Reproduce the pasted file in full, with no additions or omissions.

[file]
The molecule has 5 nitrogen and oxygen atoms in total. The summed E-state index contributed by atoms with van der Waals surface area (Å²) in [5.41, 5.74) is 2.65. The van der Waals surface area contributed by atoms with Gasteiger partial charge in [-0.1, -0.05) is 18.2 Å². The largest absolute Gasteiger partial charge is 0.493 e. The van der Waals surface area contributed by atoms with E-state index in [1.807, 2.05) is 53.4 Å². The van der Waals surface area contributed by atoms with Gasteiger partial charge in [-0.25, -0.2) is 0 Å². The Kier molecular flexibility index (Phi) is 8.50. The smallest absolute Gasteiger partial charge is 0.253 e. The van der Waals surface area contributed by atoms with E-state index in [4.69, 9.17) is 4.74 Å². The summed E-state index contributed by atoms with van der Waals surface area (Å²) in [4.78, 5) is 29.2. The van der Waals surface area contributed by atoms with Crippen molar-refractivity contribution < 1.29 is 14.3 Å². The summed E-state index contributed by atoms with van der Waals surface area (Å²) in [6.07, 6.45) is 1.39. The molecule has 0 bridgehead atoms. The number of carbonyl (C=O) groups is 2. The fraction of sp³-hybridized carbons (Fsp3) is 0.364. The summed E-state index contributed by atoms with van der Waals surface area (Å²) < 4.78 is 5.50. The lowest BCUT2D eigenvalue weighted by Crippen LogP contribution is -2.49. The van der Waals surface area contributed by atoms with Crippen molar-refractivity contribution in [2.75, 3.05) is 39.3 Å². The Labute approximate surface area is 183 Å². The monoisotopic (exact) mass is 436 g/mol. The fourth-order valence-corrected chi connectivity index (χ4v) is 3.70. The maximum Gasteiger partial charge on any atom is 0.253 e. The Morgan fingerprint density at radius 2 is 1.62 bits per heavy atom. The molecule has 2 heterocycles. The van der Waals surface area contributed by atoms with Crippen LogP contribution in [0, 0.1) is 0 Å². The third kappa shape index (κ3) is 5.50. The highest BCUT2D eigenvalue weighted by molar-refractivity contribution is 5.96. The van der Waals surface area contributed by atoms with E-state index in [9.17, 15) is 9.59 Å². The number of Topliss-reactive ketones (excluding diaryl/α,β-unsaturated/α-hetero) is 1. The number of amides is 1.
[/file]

The molecule has 5 nitrogen and oxygen atoms in total. The summed E-state index contributed by atoms with van der Waals surface area (Å²) in [5.41, 5.74) is 2.65. The van der Waals surface area contributed by atoms with Gasteiger partial charge in [-0.1, -0.05) is 18.2 Å². The largest absolute Gasteiger partial charge is 0.493 e. The van der Waals surface area contributed by atoms with E-state index in [1.807, 2.05) is 53.4 Å². The van der Waals surface area contributed by atoms with Gasteiger partial charge in [-0.25, -0.2) is 0 Å². The Kier molecular flexibility index (Phi) is 8.50. The smallest absolute Gasteiger partial charge is 0.253 e. The van der Waals surface area contributed by atoms with E-state index in [4.69, 9.17) is 4.74 Å². The summed E-state index contributed by atoms with van der Waals surface area (Å²) in [4.78, 5) is 29.2. The van der Waals surface area contributed by atoms with Crippen molar-refractivity contribution < 1.29 is 14.3 Å². The summed E-state index contributed by atoms with van der Waals surface area (Å²) in [6.07, 6.45) is 1.39. The molecule has 0 bridgehead atoms. The number of carbonyl (C=O) groups is 2. The fraction of sp³-hybridized carbons (Fsp3) is 0.364. The summed E-state index contributed by atoms with van der Waals surface area (Å²) < 4.78 is 5.50. The lowest BCUT2D eigenvalue weighted by Crippen LogP contribution is -2.49. The van der Waals surface area contributed by atoms with Crippen molar-refractivity contribution in [2.75, 3.05) is 39.3 Å². The Labute approximate surface area is 183 Å². The monoisotopic (exact) mass is 436 g/mol. The fourth-order valence-corrected chi connectivity index (χ4v) is 3.70. The maximum Gasteiger partial charge on any atom is 0.253 e. The Morgan fingerprint density at radius 2 is 1.62 bits per heavy atom. The molecule has 2 heterocycles. The van der Waals surface area contributed by atoms with Crippen LogP contribution in [0, 0.1) is 0 Å². The third kappa shape index (κ3) is 5.50. The highest BCUT2D eigenvalue weighted by molar-refractivity contribution is 5.96. The van der Waals surface area contributed by atoms with E-state index in [9.17, 15) is 9.59 Å². The number of Topliss-reactive ketones (excluding diaryl/α,β-unsaturated/α-hetero) is 1. The number of amides is 1.